Gov. Rick Snyder says state's preparedness, education efforts continue against Ebola threat

Friday, Oct. 17, 2014

LANSING, Mich. – Gov. Rick Snyder today said that in the rapidly evolving situation concerning Ebola, the state continues to coordinate with the health and medical community to protect residents and ensure adequate training, education and equipment for health care workers.

To coordinate statewide health-related preparedness efforts, the Michigan Department of Community Health (MDCH) and its Office of Public Health Preparedness (OPHP) have activated the Community Health Emergency Communications Center (CHECC). Director of the Department of Community Health Nick Lyon and Chief Medical Executive Dr. Matthew Davis have been designated by the governor to lead state efforts against the threat of Ebola.

“Hospitals and health care workers across Michigan are preparing to respond appropriately if a patient who may have or be at risk for Ebola virus infection is identified,” Snyder said. “Activating the CHECC allows our departments to further enhance and ensure the strongest collaboration possible and be certain to accurately assess the situation and potential risks to Michigan and respond rapidly and effectively if needed." 

The CHECC is currently activated at a Level 2 known as an ‘alert mode’ out of four possible levels. Level 2 means the CHECC is partially activated, and the state is leading:

  • Daily assessment of risk of Ebola in Michigan and travelers coming to Michigan
  • Assessment of readiness in health care facilities across the state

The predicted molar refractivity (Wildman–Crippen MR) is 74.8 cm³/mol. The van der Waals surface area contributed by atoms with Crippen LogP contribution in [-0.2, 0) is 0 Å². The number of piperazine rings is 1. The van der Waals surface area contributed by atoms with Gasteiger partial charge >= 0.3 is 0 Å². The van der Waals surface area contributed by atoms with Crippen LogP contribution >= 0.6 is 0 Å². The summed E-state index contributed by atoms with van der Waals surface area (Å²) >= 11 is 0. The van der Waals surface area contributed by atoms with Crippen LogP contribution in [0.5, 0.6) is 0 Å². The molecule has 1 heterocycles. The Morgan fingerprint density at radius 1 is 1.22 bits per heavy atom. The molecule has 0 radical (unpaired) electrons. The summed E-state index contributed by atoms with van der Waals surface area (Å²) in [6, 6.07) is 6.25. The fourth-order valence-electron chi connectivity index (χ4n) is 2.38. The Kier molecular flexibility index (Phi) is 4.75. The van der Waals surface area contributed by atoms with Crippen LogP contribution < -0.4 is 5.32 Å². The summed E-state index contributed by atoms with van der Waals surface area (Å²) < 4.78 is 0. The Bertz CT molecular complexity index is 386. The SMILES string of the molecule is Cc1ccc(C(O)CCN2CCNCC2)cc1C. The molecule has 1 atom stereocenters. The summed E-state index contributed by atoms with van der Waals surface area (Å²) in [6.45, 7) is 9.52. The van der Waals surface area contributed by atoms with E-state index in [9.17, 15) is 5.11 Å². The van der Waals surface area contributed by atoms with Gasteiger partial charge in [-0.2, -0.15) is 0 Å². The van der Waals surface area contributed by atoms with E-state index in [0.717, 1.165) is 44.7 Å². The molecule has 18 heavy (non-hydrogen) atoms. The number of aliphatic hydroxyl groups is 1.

• Active support to health care facilities and workers as they continue to update their preparedness

The Centers for Disease Control and Prevention (CDC) continues to update its recommendations used in hospitals to maintain safe work procedures for health care workers. As new information is released, the MDCH and OPHP continue to partner with hospitals, health departments, physicians, nurses and other health care providers to protect against any threat the Ebola virus may pose to our state and its residents.

“The Michigan Department of Community Health is talking with hospitals and responding to questions to make sure the health care community has accurate, up to date information,” said Nick Lyon, MDCH director. “We know that training and education are paramount to controlling the spread of infectious disease, and we are encouraged by those hospitals leading the way to conduct exercises and to prepare their medical staff.”

MDCH is urging health care facilities across the state to continue to assess their readiness to respond to patients with potential Ebola virus infection, especially as guidance from the CDC is updated.

“As part of preparedness statewide, we are discussing with hospitals the benefits of holding drills so their staff are prepared and informed about the appropriate practices and procedures for the care of a person who may have Ebola,” said Dr. Matthew Davis, chief medical executive with the MDCH. “Patient care and public health happens most fundamentally at the local level, when patients seek care. Being prepared is a priority in local facilities and across the state.”

MDCH hosted a practice exercise today in coordination with the Michigan State Police and other key state partners to walk through the processes and steps that would be taken should an Ebola case present in Michigan.

“The Office of Public Health Preparedness routinely holds exercises to walk through the different scenarios we may face when dealing with infectious diseases,” said Dr. Jackie Scott, director of the OPHP. “We have well-established networks in place to effectively coordinate with our partners across the state to make sure potential Ebola patients receive the appropriate level of care.”

Residents looking for information and resources in their community should talk to their local health department.

For more information on the symptoms of Ebola, visit the CDC website at or the new MDCH webpage at